- Abu Mahdi al-Muhandis continued to serve as Kataeb Hezbollah’s commander even after the US forces left Iraq on 2011. In June 2014, he was appointed deputy commander of the Popular Mobilization Forces (PMF), an umbrella framework of dozens of Shiite militias, some operating under Iranian sponsorship, others independent or loyal to Ayatollah Ali Sistani, the supreme religious authority of the Shiites in Iraq (even though formally, the PMF is subordinate to the Iraqi government). The background for the establishment of the PMF was ISIS’s takeover of Mosul and its threat to Baghdad at that time. This led to a religious ruling issued by Ayatollah Ali Sistani, calling on the Iraqi residents to embark on jihad against ISIS. Thus, he actually granted internal Iraqi legitimacy to the establishment of the PMF and the existence of the armed Shiite militias. Until he was killed, Abu Mahdi al-Muhandis was the dominant figure in the PMF, while the formal commander, Falih al-Fayyad, served as a figurehead.
- On January 2, 2020, Abu Mahdi al-Muhandis met his death in a targeted killing by a US aircraft. His friend (and handler) Qods Force Commander Qassem Soleimani was killed along with him. Al-Muhandis was replaced as commander of Kataeb Hezbollah by Ahmad al-Mohammadawi (Abu Fadak), one of the founders of Kataeb Hezbollah who had held a series of military and political positions in the organization. On February 26, 2020, he was included in the US terror list and was designated as an international terrorist operative due to his involvement in terrorist attacks against American forces and innocent Iraqi civilians (previously, in 2009, Kataeb Hezbollah was designated as a terrorist organization). It appears that so far, Al-Mohammadawi has not been formally appointed as deputy commander of the PMF due to internal conflicts between the pro-Iranian militias and the followers of Ayatollah Sistani.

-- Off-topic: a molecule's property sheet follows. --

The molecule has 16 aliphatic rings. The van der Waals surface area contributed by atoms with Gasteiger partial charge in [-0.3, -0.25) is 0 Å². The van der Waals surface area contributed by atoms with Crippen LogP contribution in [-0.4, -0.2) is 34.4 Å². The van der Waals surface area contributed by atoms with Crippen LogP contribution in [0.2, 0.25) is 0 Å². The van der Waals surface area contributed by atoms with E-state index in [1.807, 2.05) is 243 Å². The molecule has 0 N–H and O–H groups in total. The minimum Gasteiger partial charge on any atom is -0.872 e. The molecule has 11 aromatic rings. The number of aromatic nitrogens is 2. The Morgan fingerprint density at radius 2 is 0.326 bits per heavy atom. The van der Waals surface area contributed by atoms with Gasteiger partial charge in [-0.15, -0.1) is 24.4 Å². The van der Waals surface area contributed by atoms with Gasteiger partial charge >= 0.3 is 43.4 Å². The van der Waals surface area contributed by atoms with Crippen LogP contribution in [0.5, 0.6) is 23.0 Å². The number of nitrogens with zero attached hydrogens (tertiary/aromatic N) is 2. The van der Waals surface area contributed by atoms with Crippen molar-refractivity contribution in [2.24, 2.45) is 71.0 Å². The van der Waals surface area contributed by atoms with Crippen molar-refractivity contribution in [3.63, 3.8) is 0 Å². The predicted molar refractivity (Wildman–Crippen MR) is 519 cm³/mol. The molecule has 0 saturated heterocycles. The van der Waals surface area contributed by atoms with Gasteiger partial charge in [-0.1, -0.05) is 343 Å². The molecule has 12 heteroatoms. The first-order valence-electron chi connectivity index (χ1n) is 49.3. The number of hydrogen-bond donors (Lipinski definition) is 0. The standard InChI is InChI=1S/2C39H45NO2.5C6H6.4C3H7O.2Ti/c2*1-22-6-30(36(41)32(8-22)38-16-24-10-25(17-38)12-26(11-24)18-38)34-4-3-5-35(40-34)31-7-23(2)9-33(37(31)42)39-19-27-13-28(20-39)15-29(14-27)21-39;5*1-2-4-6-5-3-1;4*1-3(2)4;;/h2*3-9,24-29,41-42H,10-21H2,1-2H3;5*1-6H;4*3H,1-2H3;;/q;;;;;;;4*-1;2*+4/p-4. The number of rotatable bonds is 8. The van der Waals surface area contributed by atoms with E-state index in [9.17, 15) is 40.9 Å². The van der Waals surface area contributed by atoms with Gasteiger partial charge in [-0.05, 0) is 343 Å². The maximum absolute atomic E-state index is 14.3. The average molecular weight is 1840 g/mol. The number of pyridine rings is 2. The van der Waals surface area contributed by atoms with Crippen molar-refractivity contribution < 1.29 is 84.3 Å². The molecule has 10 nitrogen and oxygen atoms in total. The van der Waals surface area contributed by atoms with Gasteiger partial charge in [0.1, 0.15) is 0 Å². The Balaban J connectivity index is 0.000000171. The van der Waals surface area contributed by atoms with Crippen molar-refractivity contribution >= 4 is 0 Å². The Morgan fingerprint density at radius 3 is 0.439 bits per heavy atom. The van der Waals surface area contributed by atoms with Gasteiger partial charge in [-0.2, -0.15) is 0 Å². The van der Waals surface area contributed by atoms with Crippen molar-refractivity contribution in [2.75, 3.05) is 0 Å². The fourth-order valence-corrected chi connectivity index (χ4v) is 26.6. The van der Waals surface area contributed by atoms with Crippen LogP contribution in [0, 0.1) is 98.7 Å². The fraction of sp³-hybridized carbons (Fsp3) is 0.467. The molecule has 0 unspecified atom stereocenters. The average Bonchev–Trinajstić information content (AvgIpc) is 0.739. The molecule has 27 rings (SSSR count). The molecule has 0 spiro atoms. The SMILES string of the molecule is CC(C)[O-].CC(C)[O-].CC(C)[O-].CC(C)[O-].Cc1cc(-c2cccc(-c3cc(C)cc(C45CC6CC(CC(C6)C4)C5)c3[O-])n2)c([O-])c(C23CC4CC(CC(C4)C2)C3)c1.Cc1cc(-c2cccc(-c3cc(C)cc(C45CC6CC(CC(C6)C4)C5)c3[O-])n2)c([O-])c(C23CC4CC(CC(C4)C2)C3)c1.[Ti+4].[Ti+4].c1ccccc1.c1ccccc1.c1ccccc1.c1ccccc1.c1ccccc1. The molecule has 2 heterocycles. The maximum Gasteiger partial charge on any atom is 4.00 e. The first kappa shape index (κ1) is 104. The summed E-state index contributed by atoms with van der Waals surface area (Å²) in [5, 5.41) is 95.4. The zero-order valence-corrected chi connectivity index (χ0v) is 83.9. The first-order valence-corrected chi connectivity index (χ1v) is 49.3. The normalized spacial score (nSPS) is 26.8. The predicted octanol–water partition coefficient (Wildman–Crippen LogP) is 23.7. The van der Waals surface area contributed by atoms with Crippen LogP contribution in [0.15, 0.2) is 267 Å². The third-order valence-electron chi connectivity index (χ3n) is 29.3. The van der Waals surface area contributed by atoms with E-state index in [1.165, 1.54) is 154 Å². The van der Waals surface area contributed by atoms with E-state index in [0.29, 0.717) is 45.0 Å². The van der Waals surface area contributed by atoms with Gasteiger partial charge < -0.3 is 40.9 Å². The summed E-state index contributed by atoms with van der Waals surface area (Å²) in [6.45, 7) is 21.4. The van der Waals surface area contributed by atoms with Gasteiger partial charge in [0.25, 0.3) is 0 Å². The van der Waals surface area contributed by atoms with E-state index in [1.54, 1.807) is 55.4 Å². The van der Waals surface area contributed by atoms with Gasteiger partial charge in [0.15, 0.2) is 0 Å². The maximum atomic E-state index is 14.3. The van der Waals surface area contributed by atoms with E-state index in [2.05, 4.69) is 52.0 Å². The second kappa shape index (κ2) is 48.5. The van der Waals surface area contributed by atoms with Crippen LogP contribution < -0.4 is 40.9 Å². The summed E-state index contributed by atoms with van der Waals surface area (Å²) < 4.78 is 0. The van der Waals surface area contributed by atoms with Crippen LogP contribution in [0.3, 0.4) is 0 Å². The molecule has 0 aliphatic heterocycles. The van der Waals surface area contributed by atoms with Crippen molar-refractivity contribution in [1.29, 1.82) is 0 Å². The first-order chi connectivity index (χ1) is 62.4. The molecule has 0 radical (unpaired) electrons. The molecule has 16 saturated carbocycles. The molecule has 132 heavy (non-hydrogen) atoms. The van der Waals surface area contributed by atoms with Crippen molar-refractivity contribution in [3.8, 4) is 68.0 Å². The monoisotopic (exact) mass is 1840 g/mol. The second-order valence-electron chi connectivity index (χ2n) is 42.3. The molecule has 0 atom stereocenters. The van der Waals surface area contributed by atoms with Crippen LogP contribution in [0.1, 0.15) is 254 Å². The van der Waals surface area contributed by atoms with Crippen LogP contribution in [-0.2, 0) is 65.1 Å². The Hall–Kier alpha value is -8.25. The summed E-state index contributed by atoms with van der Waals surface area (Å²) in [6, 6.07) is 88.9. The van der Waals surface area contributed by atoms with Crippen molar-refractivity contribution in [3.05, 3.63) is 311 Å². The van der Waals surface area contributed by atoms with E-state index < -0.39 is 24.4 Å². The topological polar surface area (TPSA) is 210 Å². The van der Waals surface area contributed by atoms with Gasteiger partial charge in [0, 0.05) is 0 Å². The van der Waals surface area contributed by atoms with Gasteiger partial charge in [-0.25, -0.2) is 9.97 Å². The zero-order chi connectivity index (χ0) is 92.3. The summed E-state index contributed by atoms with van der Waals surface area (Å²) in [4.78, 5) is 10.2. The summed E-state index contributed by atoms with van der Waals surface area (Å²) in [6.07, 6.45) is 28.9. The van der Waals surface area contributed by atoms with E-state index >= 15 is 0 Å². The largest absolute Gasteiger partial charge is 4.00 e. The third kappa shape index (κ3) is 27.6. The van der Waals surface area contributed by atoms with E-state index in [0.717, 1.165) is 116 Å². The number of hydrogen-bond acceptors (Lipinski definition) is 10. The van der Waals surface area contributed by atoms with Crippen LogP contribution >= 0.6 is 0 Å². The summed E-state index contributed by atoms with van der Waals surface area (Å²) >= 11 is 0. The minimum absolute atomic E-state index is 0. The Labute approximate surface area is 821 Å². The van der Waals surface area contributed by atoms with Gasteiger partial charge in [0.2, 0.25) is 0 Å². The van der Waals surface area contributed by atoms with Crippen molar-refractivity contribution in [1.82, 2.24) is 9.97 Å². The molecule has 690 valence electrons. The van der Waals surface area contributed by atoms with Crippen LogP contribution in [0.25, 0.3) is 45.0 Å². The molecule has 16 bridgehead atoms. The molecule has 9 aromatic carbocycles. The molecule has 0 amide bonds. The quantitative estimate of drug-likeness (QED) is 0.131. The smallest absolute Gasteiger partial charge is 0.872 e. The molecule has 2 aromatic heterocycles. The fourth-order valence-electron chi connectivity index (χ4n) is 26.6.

Kataeb Hezbollah Commander Abu Mahdi Al-Muhandis (left) and Qassem Soleimani (right). The two were very close until they met their death in a targeted killing by the US
(Al-Arabiya TV, December 30, 2019).
- Main characteristics of Kataeb Hezbollah:
- The military wing of Kataeb Hezbollah includes three brigade frameworks numbering about 9,000-10,000 fighters. Most of the fighters are deployed in Iraq or operate against ISIS as part of the PMF. Some of them are deployed in Syria (mainly in the Albukamal area).
- The funding for the activity of Kataeb Hezbollah’s military wing comes in part from the Iraqi government, through the PMF. Another part of the funding comes directly from Iran and is estimated at several millions of US dollars per month.
- Kataeb Hezbollah has an extensive network of civilian foundations, according to the model implemented by Iran in the Lebanese Hezbollah (albeit on a smaller scale). This network includes media infrastructure, religious foundations, women’s foundations, a student wing, and a youth movement.
- Kataeb Hezbollah has maintained close relations with the Lebanese Hezbollah ever since Kataeb Hezbollah’s establishment (2007). The relations between the two organizations find expression, inter alia, in the assistance provided by operatives of the Lebanese Hezbollah for training operatives of Kataeb Hezbollah (and other Iranian-sponsored Shiite militias).
- Kataeb Hezbollah adopted the Iranian ideology of the rule of the jurisprudent and nurtures the personality cult of Ayatollah Khomeini and the current Iranian leader Khamenei. At the same time, they also use Iraqi-Shiite trappings in order to rebut allegations that they are an Iranian branch serving Iran’s interests.
Right: Kataeb Hezbollah’s flag waving above the US Embassy wall (Baghdad al-Youm, December 31, 2019). Left: US Embassy wall set on fire (YouTube, December 31, 2019)